CHENNAI: A US Supreme Court judge once famously remarked that capital punishment was for those without capital. What he was inferring, but did not say in so many words, was that the poorer sections of US society often face serious judicial prejudices. It is against this background that audiences have lauded the release of “Time,” a feature-length documentary that is in the race for April’s Academy Awards in the Best Documentary Feature category.
In black and white, which heightens the intensity of the plot, the movie explores how African Americans face ignominy through a judicial system that is biased against them and how their incarceration is a form of modern-day slavery. Admittedly, there have been other documentaries on the topic, but while these concentrated on mostly statistics, Garret Bradley’s “Time” shakes us with the kind of suffering those outside prison face. It tells the story of Rob and Fox Rich, who married and started a family in the early 1990s but who were both sentenced to prison when dire times saw the pair attempt to rob a bank.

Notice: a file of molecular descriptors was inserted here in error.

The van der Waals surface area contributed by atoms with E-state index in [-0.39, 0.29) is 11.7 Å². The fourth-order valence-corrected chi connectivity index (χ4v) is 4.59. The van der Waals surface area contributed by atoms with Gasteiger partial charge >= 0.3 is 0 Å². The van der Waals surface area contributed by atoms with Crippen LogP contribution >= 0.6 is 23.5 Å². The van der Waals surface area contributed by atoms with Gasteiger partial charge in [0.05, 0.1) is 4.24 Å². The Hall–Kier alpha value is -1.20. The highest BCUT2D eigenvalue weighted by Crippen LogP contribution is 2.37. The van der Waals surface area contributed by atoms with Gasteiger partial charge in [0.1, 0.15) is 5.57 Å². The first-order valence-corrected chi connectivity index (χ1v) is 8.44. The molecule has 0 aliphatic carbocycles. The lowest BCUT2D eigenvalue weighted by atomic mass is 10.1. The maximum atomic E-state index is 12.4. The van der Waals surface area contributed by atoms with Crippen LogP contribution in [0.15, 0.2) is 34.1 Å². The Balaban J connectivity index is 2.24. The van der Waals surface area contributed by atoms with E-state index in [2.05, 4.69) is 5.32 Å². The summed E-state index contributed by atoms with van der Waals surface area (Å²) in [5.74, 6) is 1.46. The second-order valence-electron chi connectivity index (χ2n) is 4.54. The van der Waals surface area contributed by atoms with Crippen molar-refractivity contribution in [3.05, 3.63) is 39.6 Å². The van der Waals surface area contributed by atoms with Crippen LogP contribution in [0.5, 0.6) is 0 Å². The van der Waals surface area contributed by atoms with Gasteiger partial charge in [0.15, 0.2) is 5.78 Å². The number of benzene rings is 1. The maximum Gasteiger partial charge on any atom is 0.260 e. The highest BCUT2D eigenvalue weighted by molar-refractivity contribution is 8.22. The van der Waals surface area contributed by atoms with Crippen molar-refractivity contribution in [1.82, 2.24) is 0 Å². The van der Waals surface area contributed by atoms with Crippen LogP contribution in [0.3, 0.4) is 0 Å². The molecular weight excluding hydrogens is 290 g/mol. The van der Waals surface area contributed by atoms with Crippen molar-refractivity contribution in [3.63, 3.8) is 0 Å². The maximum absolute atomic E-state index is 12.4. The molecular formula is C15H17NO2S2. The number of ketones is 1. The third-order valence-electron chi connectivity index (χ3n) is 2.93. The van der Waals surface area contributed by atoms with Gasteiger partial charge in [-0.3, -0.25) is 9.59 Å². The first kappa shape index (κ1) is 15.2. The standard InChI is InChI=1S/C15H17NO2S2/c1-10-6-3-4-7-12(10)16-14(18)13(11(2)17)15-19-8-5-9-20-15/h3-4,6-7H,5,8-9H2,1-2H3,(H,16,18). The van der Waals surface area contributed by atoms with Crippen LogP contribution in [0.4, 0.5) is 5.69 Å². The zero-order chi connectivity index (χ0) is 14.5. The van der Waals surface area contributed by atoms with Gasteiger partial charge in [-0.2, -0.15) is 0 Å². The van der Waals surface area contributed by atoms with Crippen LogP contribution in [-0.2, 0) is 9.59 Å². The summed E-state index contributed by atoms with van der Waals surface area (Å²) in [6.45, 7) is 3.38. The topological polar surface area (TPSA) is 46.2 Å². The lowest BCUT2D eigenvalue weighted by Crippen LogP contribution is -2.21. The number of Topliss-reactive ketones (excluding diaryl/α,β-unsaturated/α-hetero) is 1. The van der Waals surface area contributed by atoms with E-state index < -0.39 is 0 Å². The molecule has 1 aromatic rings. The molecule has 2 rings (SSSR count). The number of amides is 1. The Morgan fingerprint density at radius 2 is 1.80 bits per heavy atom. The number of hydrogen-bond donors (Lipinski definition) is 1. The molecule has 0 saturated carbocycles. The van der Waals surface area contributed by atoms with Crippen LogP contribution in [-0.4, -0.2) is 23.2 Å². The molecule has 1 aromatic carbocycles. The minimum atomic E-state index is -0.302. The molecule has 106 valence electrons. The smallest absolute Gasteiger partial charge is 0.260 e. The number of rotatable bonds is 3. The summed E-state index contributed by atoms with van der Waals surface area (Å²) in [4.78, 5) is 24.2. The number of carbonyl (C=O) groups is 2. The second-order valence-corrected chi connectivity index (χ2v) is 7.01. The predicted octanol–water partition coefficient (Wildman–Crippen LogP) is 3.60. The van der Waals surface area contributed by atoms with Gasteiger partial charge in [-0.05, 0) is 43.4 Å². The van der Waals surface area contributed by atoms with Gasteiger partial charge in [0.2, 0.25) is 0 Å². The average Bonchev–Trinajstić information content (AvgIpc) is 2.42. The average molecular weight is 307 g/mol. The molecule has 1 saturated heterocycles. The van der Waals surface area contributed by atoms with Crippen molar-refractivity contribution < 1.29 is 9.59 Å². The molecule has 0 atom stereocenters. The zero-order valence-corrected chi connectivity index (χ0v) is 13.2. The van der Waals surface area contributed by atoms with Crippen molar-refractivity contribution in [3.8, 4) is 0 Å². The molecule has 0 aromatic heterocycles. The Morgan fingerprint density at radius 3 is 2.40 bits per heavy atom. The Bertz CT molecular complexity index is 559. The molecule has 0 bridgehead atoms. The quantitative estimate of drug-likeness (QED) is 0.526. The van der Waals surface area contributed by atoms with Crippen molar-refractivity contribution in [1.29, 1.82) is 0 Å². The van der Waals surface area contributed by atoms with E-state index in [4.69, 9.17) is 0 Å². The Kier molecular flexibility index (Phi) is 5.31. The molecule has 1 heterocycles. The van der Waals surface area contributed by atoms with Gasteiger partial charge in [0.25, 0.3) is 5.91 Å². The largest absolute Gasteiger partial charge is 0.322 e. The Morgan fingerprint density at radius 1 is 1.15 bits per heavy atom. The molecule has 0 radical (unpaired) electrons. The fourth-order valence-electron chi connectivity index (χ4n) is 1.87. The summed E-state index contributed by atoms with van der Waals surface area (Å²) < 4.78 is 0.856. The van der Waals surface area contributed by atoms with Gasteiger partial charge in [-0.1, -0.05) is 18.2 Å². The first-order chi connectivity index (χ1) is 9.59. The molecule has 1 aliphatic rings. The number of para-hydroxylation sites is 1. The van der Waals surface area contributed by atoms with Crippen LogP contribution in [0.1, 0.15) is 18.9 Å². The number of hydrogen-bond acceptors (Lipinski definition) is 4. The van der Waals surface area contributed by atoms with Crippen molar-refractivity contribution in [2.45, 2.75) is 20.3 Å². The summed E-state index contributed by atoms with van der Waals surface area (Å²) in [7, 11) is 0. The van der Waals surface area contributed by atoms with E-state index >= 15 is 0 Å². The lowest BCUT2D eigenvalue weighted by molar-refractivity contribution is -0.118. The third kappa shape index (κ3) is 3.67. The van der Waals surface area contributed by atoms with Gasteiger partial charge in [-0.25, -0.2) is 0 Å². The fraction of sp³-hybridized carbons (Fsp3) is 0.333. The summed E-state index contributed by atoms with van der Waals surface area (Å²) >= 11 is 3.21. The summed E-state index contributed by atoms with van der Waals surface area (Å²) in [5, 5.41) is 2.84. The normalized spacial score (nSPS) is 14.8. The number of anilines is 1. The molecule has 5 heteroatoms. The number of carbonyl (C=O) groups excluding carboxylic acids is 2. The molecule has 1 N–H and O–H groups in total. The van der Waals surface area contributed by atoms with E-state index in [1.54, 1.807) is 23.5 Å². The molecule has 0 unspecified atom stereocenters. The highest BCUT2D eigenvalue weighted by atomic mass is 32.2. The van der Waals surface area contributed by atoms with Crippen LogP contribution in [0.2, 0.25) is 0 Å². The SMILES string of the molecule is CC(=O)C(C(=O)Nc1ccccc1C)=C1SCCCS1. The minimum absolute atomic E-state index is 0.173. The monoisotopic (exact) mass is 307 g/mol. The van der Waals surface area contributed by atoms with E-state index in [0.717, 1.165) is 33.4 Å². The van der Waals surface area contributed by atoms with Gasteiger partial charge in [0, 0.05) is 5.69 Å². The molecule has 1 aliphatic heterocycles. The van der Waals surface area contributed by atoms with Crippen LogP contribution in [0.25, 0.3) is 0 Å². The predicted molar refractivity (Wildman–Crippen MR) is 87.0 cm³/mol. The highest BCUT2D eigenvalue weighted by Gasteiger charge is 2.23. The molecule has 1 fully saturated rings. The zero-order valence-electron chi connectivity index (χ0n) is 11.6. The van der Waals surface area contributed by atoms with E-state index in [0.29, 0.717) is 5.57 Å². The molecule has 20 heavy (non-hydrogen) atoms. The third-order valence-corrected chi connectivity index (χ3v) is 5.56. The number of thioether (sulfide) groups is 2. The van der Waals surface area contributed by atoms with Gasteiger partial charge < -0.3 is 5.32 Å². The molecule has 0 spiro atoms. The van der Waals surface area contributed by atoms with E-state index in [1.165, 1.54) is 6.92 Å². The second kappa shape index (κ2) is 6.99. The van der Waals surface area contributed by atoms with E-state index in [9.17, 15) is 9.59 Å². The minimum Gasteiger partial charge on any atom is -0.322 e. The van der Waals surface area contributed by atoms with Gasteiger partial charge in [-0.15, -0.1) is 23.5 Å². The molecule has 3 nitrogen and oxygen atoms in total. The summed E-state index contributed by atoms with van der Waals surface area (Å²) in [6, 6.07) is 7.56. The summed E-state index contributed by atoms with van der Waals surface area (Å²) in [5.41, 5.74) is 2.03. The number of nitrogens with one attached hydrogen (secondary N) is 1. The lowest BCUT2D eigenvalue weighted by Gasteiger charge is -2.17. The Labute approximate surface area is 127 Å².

Fox served three and a half years, while Rob was sentenced to 60 years without the possibility of parole due to bad legal advice. After Fox was released, she spent the next two decades raising the couple’s six boys and working to free her husband. Wisely, the director did not dwell on judicial details, choosing instead to focus on the suffering of separation faced by the family.
“Time” features myriad videos shot by Fox and interwoven by editor Gabriel Rhodes. The recent footage shows how her twins, Freedom and Justus, crave their father, while Fox hopes against hope that he will come out in time to see the boys before they turn 18. One of Fox’s primary motivations for shooting these videos was to show Rob what he was missing while in jail — a heartbreaking attempt to fill in a father on his children’s lives.
Enriching the narrative is the imaginative use of piano music by Emahoy Tsegué-Maryam Guèbrou. The melody is so soothing that it takes away a bit of the viewer’s pain watching Fox wade through a sea of inept lawyers and unfeeling judges. And yet, her spirit never breaks.